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ELIZA. So food Eliza on the wood-crown'd height,
O'er MINDEN's plain, spectatress of the fight; Sought with bold eye, amid the bloody ftrite, Her dearer felf, the partner of her life; From hill to hill, the ruling host pursu'd, And view'd his banner-or believ'd the view'd! Pleas'd with the dittant roar, with quicker tread, Faft by her hand, one lifping boy the led; And one fair girl, amid ihe loud aların, Slept on her kerchief, cradled by her arm; While round her brows bright beams of HonoUR
dart And Love's warm eddies circle round her heart! Near, and more near, th' intrepid beauty press’d, Saw, thro' the driving fmoke, his dancing creli; Saw on his helm her virgin hands inwove, Bright fars of gold, and mystic knots of LOVE; Heard the exulting shout-"They run! they run!" Great God!' the cry'd, · he's safe! the battle's
won!' A ball now hisses thro' the airv tides Some fury wing'd it, and some dæmon guides ! Parts the fine locks, her graceiul head ihat deck, Wounds her fair ear, and links into her neck; The red-fircam issuing from her azure veins, Dies her white veil, heriv'ry bofom stains:
Ah, me!' the cry’d; and, sinking on the ground, Kils'd her dear babes, regardless of the wound:
Oh, ceare not vet to beat, thou vital urn; • Wait, gushing life-oh, wait my love's return!
Hoarfe barksthe wolf, the vulture screams from far, • The angel Pity shuns the walks of wär: • Oh,spare, ye war-hounds, spare their tender age! . On me, on me,' she cry'd, exhaut your rav! Then with weak arins hér weeping babes cares de And, lighing, hid them in her blood-stain d voi From tent to tent, th' impatient warrior fliei, Apar in his heart, and phreniy in his eyes:
Eliza's name along the camp he calls-
Speak low,” he cries; and gives his little hand: " ELIZA
eps upon the dew-cold fand;" Poor weeping babe, with bloody fingers press’d, And try'd, with pouting lips, her milkless breaft: • Alas, we both with cold and hunger quake! “ Why do you weep?-Mama will soon awake.”
She'll wake no more!' the hopeless mourner cry'd, Upturn’d his eyes, and clasp'd his hands, and figh’d: Stretch'd on the ground, awhile, entranc'd he lay, And press'd warm kisses on the lifeless clay; And then up-fprung, with cold, convulsive startAnd all the father kindled in his heart: • Oh, heav'n's!' he cry'd, my first raih vow forgive, · These bind to earth--for THESE I pray to live! Round his chill babes he wrapp'd his crimson vest, And clasp'd them, fobbing, to his aching brealt.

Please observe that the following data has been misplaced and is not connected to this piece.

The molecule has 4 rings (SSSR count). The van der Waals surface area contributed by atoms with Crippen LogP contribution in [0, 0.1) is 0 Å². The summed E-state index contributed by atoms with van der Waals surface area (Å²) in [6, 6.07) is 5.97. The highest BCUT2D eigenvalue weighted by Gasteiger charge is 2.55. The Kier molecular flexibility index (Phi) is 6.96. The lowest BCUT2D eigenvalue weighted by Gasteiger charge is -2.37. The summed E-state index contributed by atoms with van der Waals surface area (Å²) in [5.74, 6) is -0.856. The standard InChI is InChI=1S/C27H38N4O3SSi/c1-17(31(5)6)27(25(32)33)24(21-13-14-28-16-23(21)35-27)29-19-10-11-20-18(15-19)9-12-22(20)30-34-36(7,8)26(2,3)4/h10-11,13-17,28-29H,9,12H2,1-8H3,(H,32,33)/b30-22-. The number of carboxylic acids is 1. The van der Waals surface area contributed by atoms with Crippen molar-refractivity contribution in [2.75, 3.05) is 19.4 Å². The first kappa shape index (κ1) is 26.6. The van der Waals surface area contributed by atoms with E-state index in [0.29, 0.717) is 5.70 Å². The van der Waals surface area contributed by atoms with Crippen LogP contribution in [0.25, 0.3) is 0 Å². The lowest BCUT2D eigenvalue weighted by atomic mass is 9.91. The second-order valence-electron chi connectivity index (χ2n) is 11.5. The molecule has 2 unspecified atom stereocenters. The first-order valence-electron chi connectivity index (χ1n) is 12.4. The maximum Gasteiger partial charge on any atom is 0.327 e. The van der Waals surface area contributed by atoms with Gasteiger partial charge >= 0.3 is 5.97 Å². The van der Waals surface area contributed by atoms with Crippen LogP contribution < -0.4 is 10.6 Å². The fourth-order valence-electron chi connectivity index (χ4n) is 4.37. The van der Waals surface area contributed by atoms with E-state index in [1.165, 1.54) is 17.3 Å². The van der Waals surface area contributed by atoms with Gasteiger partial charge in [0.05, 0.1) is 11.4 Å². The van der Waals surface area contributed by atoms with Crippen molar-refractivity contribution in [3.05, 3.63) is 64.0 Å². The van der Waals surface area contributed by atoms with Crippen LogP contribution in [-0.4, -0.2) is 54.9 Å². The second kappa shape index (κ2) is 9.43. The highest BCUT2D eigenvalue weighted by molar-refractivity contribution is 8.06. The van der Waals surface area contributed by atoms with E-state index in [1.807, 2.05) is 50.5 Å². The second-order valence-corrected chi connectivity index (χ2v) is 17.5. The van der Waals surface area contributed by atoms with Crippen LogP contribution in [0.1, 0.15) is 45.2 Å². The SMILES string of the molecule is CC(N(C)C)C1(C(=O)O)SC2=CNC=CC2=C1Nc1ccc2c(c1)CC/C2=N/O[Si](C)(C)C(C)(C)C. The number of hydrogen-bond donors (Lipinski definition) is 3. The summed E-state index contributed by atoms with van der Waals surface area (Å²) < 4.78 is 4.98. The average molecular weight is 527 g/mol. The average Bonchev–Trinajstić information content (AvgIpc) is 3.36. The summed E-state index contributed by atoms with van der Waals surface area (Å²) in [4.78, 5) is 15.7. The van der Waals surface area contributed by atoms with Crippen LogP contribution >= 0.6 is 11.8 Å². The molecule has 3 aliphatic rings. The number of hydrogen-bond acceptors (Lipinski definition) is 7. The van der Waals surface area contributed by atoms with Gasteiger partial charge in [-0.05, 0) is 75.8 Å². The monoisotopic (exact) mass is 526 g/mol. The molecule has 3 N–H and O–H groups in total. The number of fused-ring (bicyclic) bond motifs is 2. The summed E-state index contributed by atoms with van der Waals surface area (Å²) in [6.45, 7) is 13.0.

THE WOODBINE. THO' from thy bank of velvet borne,
Hang not, fair flow'r, thy drooping crest; MARIA's bofom thou thalt find
The softest-sweetest bed of rest. Tho' from mild zephyrs’ kiss no more
Ambrosial balms thou shalt inhale, Her gentle breath, whene'er she lighs
Shall fan thee with a purer gale. But thou be thankful for that bliss,
For which in vain a thousand burn, And as thou fealest sweets from her, Give back thy choiceit in return
Than ever man pronounc'd, or angels fungi
CHARITY, decent, modeft, easy, kind,
Each other gift, which God on man bestows,
As through the artist's intervening glass,
A little we discover, but allow
But soon the mediate clouds shall be dispell’d,
Then, confiant FAITH, and holy hope shall die; One lott in certainty, and one in joy · Whilst thou, more happy pow'r, fair CHARITY, Triumphant filier, greateft of the three, Thy oflice and thy nature fiill the same, Lalting thy lamp, and unconsum'd thy flame, Shalt liill survive Shalt stand before the host of heav'n confeft, For ever blefling, and for ever bleft.
Could chrystallize this facred treasure!
Benign restorer of the foul!
THE WILLING SLAVE. On an AFRICAN WOMAN, whose favourite boy was kidnapped
by the crew of a boat. The SAILORS, moved by the distress of the MOTHER, would have restored the CHILD; but the MATE, whose heart was rendered callous by long practice in this degrading traffic, chose to retain him, observing, that the agonies of the MOTHER would induce her to become a voLUNTARY SLAve rather than part with him. It happened
as he said. OH, HENRY! didst thou hear in vain
The moving tale the captain told? Go, then, and heap the fordid gain,
And sell thy fellow-men for gold! Yet, when the dingy mother rov'd
With eager step, and sought her child, E’en sailors, ftern of heart, were mov'd
With her fad moan and gestures wild. “ Give her, her boy, poor fool!” they cry'd :
" Why agonize a tender mind?” Harpoon'd! harpoon'd!' the mate reply'd :
• Slack fail!—The'll not be long behind.' 'Twas so :-lhe kiss'd her children dear,
Beckon'd the boat across the wave-
* The law of gravitation.